Want to go back to your pre-crisis role? Here’s what to do

Alternatively, your time spent working in another role or focusing on slightly different priorities may have led you to decide that your skills would still be best used in your pre-COVID-19 role.

If you have reached this conclusion, your preparation for your meeting with your manager should allow you to:

  • Articulate how you have enjoyed the challenge of your changed role and adapted well, but feel that your pre-crisis role better suits you and allows you to add greater value to the business;
  • Explain the value your pre-crisis job brings to the organisation. Talk through how your role might develop in the new era of work and how it can help to future-proof the business going forward. For instance, are you able to effectively argue that the role is indispensable and that you are keen to move it forward in a way that is beneficial to the business?
  • Make clear how the skills you developed during the COVID-19-related disruption will help you perform your pre-lockdown job even better than before. Indeed, you might not have merely gained new skills since you took on your modified role, but also acquired new contacts, developed new relationships and improved your understanding of the organisation’s objectives and how your role helps deliver those;
  • Share any endorsements or support that you have received in the past from senior stakeholders;
  • Explain how returning to your old role will fit in with your long-term career goals.

Take charge of your career

Hopefully, the above advice will enable you to move your career forward in a rewarding direction as your organisation enters its new normal – whether you seek to change your role for good or return to your pre-crisis responsibilities.

If, however, after meeting with your boss it is clear that you are unable to move your career in the direction you wish – either keeping your new duties or returning to your old ones – it may be a good idea to look for a new position elsewhere. You can start this process by updating your CV with details of the new skills and projects you worked on during the crisis, before getting in touch with a recruiter to start your job search.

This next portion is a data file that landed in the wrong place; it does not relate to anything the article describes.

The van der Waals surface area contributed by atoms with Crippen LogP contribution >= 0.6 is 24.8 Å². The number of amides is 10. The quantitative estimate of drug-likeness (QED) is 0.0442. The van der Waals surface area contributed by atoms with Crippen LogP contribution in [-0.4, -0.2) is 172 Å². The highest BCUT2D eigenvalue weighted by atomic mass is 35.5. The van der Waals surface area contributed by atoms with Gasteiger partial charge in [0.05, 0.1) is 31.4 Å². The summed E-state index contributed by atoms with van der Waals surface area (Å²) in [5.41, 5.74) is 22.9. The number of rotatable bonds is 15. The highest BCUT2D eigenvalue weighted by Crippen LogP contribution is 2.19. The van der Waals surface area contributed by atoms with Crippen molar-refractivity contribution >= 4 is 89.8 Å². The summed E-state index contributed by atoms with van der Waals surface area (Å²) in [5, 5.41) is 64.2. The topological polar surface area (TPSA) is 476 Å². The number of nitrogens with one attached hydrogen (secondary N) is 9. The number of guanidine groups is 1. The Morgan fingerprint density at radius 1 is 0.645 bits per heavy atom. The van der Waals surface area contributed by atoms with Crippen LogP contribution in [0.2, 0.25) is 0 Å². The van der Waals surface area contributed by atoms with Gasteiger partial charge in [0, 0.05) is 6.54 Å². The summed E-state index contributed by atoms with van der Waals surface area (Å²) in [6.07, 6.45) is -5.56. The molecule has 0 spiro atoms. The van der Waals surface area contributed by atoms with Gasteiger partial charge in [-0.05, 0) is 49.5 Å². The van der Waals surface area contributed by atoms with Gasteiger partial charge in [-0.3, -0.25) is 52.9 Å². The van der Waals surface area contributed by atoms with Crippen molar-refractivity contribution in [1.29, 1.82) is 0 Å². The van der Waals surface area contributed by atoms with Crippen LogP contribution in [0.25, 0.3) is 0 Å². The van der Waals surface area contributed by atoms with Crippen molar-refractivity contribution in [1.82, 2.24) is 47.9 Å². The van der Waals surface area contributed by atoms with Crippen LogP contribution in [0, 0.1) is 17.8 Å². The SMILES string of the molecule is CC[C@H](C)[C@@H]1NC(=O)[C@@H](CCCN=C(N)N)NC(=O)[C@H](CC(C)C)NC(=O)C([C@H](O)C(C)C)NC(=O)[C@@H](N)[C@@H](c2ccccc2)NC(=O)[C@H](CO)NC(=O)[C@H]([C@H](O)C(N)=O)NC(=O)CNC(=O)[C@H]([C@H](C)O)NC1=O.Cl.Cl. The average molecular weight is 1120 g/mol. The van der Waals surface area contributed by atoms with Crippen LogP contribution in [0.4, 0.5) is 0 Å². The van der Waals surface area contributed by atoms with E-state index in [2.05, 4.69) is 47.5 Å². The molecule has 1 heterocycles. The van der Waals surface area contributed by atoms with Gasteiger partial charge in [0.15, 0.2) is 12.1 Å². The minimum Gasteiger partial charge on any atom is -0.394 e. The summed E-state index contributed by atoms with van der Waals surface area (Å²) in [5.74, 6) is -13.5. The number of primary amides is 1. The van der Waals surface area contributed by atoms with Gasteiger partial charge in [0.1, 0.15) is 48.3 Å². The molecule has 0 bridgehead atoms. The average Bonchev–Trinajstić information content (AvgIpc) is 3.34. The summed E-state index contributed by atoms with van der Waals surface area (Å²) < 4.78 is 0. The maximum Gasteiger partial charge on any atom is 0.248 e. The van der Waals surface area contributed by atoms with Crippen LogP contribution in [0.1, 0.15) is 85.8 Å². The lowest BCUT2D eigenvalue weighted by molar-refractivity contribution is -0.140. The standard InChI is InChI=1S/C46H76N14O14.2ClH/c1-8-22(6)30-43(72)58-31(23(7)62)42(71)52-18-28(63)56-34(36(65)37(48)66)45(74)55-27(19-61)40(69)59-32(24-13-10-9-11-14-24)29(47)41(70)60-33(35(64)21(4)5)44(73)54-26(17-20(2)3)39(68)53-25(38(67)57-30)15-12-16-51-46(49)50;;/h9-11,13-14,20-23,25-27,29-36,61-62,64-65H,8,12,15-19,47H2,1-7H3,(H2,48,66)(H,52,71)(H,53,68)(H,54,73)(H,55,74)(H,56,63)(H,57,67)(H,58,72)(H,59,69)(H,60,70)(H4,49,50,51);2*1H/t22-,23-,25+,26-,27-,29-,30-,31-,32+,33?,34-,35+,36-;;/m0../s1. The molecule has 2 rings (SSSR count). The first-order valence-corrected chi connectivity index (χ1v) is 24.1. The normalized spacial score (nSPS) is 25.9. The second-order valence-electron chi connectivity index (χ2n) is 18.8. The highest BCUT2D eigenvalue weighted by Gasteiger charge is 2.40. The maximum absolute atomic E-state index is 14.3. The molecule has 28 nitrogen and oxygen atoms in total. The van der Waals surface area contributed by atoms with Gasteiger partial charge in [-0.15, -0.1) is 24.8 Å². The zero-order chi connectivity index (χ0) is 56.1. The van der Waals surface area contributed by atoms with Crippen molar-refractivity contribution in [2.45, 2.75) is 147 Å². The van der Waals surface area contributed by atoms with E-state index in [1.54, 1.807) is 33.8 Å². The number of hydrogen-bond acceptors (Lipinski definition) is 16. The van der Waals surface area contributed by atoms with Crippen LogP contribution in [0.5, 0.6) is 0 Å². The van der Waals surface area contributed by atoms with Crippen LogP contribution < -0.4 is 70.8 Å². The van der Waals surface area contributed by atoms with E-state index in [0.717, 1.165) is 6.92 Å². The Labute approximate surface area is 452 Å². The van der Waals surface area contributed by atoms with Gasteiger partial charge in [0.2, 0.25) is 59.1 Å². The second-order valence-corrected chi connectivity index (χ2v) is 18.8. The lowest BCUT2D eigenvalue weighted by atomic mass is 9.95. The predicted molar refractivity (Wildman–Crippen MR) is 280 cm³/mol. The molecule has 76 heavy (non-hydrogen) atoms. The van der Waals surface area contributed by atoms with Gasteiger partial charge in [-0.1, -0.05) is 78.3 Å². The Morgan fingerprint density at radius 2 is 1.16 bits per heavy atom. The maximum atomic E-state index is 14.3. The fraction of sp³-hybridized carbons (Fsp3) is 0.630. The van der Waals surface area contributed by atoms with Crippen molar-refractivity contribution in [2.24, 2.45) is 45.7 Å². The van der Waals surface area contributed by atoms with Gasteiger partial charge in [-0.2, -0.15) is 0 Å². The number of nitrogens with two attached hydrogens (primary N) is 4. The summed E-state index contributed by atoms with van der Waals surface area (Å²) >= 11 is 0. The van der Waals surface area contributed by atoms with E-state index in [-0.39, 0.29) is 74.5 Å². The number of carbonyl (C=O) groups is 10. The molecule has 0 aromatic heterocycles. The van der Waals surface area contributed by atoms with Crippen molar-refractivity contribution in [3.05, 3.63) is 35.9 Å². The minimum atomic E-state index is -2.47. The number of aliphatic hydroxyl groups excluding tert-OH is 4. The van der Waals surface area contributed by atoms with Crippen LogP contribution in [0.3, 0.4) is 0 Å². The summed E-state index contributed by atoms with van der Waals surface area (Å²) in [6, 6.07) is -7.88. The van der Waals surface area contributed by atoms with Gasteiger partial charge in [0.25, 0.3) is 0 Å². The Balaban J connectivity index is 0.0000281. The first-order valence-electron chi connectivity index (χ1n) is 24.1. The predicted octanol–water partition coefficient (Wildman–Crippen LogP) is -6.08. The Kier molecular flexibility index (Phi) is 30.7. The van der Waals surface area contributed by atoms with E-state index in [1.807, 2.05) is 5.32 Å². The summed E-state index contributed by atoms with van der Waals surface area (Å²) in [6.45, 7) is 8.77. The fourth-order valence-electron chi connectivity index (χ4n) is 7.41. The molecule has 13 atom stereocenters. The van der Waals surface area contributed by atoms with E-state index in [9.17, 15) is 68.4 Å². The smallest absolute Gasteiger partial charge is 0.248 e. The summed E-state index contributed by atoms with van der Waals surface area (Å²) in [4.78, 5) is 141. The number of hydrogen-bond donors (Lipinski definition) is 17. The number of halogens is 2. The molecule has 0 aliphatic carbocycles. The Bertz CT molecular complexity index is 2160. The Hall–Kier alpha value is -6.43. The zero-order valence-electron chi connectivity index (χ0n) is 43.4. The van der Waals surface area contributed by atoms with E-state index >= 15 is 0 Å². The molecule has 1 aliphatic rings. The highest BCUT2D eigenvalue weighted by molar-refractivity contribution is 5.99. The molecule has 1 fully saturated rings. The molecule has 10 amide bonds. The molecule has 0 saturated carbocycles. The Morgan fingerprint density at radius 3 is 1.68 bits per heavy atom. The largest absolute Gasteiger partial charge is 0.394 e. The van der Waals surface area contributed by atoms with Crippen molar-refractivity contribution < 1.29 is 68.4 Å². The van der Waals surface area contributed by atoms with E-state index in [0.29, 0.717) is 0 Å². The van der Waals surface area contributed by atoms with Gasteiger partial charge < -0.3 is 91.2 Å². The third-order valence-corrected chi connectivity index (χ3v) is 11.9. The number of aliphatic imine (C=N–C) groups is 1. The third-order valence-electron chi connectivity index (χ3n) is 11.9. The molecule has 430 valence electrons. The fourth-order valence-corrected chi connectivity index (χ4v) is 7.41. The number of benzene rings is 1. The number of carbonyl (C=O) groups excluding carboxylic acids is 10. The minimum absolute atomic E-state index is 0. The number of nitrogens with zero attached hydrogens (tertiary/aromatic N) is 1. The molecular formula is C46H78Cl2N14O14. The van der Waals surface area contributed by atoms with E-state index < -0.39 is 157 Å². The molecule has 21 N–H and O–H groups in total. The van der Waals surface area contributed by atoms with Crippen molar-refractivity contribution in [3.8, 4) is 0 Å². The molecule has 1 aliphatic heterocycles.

Now is the time to take control of your career, and to feel empowered doing so. Always remember that no matter what is going on around you, you are the architect of your own career and the person who is best-placed to decide the right next steps for you. So, make sure you have a firm sense of where your career is going so that you can make informed decisions and achieve great things in the years ahead.


Jane McNeill joined Hays in 1987 as a graduate trainee in their London head office after graduating with an MA (Hons) in Psychology from Edinburgh University. She began her career recruiting accountancy & finance professionals, before spending 11 years recruiting senior permanent professionals for London’s banking & finance sector. During this time she quickly progressed through management roles and in 1992 she was appointed Director after leading the London city business to a phenomenal post-recession recovery.

Jane transferred to Perth, Western Australia, in 2001. Over the next decade she grew Hays’ business in that state from a team of 15 to nearly 250 staff. She also established and managed Hays’ banking & financial services business.

She was appointed to the Hays Australia & New Zealand management board in 2007. Now based in Sydney, Jane oversees Hays’ operations in both NSW and WA. She is responsible for 400 staff located in two states that are separated by a five-hour flight and a three-hour time difference. At the same time, she retains her keen interest and passion in banking & financial services recruitment by adding national responsibility for Hays Banking and Hays Insurance to her remit.